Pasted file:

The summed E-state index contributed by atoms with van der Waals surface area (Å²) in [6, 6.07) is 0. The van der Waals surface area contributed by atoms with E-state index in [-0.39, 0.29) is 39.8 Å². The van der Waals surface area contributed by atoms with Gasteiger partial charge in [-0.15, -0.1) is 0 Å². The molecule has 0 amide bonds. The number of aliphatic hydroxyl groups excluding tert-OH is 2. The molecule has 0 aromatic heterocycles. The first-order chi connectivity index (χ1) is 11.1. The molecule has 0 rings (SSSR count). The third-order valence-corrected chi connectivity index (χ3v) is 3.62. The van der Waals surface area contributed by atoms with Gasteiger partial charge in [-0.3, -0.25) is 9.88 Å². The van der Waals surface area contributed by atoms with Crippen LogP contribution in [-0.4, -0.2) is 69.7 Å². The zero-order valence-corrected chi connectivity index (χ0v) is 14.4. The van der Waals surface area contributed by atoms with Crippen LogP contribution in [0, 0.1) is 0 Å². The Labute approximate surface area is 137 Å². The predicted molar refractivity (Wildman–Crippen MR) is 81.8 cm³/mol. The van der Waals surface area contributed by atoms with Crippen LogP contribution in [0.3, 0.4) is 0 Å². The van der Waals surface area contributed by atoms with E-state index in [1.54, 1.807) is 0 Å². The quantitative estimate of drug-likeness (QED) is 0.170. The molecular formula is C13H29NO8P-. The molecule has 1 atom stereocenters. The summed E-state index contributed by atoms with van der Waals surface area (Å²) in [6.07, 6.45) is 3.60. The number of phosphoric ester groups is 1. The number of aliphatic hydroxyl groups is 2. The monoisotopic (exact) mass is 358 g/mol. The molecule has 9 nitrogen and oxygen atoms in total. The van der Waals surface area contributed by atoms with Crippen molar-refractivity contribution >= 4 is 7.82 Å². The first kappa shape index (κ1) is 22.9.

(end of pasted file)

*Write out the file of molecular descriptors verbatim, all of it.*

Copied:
The summed E-state index contributed by atoms with van der Waals surface area (Å²) in [6, 6.07) is 0. The van der Waals surface area contributed by atoms with E-state index in [-0.39, 0.29) is 39.8 Å². The van der Waals surface area contributed by atoms with Gasteiger partial charge in [-0.15, -0.1) is 0 Å². The molecule has 0 amide bonds. The number of aliphatic hydroxyl groups excluding tert-OH is 2. The molecule has 0 aromatic heterocycles. The first-order chi connectivity index (χ1) is 11.1. The molecule has 0 rings (SSSR count). The third-order valence-corrected chi connectivity index (χ3v) is 3.62. The van der Waals surface area contributed by atoms with Gasteiger partial charge in [-0.3, -0.25) is 9.88 Å². The van der Waals surface area contributed by atoms with Crippen LogP contribution in [-0.4, -0.2) is 69.7 Å². The zero-order valence-corrected chi connectivity index (χ0v) is 14.4. The van der Waals surface area contributed by atoms with Crippen LogP contribution in [0, 0.1) is 0 Å². The Labute approximate surface area is 137 Å². The predicted molar refractivity (Wildman–Crippen MR) is 81.8 cm³/mol. The van der Waals surface area contributed by atoms with Crippen LogP contribution in [0.3, 0.4) is 0 Å². The van der Waals surface area contributed by atoms with E-state index in [1.54, 1.807) is 0 Å². The quantitative estimate of drug-likeness (QED) is 0.170. The molecular formula is C13H29NO8P-. The molecule has 1 atom stereocenters. The summed E-state index contributed by atoms with van der Waals surface area (Å²) in [6.07, 6.45) is 3.60. The number of phosphoric ester groups is 1. The number of aliphatic hydroxyl groups is 2. The monoisotopic (exact) mass is 358 g/mol. The molecule has 9 nitrogen and oxygen atoms in total. The van der Waals surface area contributed by atoms with Crippen molar-refractivity contribution >= 4 is 7.82 Å². The first kappa shape index (κ1) is 22.9.